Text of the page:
Pelvic-Floor Rehabilitation, Part 1 : Comparison of Two Surface Electrode Placements During Stimulation of the Pelvic-Floor Musculature in Women Who Are Continent Using Bipolar Interferential Currents
Series/Report no.Physical Therapy;Vol. 75, no 12
Background and Purpose. Electrical stimulation of the pelvic floor is used as an adjunct in the conservative treatment of urinary incontinence. No consensus exists, however, regarding electrode placements for optimal stimulation of the pelvic-floor musculature. The purpose of this study was to compare two different bipolar electrode placements, one suggested by Laycock and Green (L2) the other by Dumoulin (D2), during electrical stimulation with interferential currents of the pelvic-floor musculature in continent women, using a two-group crossover design. Subjects. Ten continent female volunteers, ranging in age from 20 to 39 years (X̅=27.3, SD=5.6), were randomly assigned to one of two study groups. Methods. Each study group received neuromuscular electrical stimulation (NMES) of the pelvic-floor musculature using both electrode placements, the order of application being reversed for each group. Force of contraction was measured as pressure (in centimeters of water [cm H2O]) exerted on a vaginal pressure probe attached to a manometer. Data were analyzed using a two-way, mixed-model analysis of variance. Results. No difference in pressure was observed between the two electrode placements. Differences in current amplitude were observed, with the D2 electrode placement requiring less current amplitude to produce a maximum recorded pressure on the manometer. Subjective assessment by the subjects revealed a preference for the D2 electrode placement (7 of 10 subjects). Conclusion and Discussion. The lower current amplitudes required with the D2 placement to obtain recordings comparable to those obtained with the L2 technique suggest a more comfortable stimulation of the pelvic-floor muscles. The lower current amplitudes required also suggest that greater increases in pressure might be obtained with the D2 placement by increasing the current amplitude while remaining within the comfort threshold. These results will help to define treatment guidelines for a planned clinical study investigating the effects of NMES and exercise in the treatment of urinary stress incontinence in women postpartum.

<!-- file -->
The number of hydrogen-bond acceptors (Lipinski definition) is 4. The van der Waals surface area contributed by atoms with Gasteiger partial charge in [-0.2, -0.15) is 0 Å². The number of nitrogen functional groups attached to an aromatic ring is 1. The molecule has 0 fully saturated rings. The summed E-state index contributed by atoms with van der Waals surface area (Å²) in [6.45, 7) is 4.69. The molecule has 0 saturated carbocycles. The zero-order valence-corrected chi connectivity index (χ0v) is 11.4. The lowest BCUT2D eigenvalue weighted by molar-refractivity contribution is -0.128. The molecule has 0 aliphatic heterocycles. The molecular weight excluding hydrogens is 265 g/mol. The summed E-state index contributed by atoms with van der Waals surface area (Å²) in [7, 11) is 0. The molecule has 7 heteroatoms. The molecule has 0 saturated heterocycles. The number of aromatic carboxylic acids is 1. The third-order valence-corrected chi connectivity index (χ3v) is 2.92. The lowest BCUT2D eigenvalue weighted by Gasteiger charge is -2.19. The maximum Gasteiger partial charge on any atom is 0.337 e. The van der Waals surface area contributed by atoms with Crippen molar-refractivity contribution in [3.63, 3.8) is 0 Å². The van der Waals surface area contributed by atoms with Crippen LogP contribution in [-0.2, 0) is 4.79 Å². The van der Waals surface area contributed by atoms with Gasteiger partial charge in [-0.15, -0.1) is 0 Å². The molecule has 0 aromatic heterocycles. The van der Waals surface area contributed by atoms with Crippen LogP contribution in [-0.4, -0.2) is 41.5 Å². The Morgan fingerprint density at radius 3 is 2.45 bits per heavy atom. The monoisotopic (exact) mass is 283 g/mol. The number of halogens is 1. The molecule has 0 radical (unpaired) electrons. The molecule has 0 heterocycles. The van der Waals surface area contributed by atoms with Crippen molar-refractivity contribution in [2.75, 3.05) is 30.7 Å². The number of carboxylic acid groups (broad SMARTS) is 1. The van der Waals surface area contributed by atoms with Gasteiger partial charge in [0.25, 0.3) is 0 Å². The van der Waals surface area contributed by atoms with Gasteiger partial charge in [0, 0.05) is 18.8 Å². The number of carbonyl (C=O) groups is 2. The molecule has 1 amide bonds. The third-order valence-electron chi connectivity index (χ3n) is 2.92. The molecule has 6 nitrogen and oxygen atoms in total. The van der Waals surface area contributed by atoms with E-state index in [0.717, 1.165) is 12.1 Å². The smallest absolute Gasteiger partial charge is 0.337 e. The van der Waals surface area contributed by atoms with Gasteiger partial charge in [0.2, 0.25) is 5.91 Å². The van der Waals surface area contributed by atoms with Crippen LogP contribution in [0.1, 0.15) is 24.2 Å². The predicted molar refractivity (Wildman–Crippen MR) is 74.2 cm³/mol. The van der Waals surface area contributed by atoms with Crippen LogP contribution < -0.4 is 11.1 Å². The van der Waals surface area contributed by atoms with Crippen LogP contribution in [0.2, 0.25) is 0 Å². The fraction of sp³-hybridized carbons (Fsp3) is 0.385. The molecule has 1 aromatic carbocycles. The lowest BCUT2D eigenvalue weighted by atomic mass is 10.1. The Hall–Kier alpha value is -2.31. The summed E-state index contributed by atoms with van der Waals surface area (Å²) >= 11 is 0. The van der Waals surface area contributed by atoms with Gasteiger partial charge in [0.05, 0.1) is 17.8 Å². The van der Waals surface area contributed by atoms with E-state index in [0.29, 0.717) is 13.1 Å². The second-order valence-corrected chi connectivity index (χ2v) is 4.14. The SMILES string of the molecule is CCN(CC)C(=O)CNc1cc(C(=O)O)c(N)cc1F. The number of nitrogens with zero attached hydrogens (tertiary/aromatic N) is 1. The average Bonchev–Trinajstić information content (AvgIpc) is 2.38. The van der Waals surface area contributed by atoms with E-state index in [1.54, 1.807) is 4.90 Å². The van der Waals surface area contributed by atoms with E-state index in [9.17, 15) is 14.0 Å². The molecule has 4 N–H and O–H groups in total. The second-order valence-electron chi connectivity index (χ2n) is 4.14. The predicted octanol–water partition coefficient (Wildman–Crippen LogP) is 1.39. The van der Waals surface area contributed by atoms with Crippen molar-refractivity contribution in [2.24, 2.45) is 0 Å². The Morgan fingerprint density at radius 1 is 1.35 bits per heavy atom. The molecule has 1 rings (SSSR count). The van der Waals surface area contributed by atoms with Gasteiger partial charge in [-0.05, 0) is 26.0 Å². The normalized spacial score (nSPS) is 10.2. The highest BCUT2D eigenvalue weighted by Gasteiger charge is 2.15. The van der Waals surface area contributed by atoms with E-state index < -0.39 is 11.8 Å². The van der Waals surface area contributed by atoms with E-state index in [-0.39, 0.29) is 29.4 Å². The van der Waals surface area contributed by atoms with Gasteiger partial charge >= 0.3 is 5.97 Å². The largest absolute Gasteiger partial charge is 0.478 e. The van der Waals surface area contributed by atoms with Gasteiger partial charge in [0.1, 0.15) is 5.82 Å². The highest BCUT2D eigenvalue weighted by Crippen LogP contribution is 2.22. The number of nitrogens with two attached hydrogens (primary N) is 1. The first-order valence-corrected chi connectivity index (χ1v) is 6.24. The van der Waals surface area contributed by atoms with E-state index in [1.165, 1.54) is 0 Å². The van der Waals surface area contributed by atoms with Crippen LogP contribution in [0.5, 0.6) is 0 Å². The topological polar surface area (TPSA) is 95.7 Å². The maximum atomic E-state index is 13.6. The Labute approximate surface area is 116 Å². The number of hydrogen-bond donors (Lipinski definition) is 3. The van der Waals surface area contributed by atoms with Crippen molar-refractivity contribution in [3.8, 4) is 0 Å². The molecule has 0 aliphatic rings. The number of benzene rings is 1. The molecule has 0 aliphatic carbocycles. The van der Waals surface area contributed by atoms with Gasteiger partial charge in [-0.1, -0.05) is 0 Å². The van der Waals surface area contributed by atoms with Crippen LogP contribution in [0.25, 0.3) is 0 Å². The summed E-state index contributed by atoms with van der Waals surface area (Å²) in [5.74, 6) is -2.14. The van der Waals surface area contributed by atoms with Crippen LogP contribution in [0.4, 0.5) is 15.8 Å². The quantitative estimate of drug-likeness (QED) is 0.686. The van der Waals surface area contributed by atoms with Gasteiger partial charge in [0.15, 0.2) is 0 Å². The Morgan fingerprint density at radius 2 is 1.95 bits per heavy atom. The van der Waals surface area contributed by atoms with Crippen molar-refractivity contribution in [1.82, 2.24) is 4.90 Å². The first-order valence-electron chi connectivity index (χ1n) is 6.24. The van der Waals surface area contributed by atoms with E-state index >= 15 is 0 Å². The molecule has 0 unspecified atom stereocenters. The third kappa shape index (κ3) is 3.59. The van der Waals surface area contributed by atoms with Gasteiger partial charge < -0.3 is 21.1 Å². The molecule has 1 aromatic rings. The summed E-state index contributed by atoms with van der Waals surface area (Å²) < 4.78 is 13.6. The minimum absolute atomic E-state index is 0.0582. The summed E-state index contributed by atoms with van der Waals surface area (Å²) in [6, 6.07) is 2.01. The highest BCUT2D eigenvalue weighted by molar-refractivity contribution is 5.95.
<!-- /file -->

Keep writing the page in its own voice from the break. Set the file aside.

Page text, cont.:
Dumoulin C, E Seaborne D, Quirion-DeGirardi C, John Sullivan S. (1995). Pelvic-Floor Rehabilitation, Part 1 : Comparison of Two Surface Electrode Placements During Stimulation of the Pelvic-Floor Musculature in Women Who Are Continent Using Bipolar Interferential Currents. Physical Therapy. 1995 December; 75(12):1067-1074.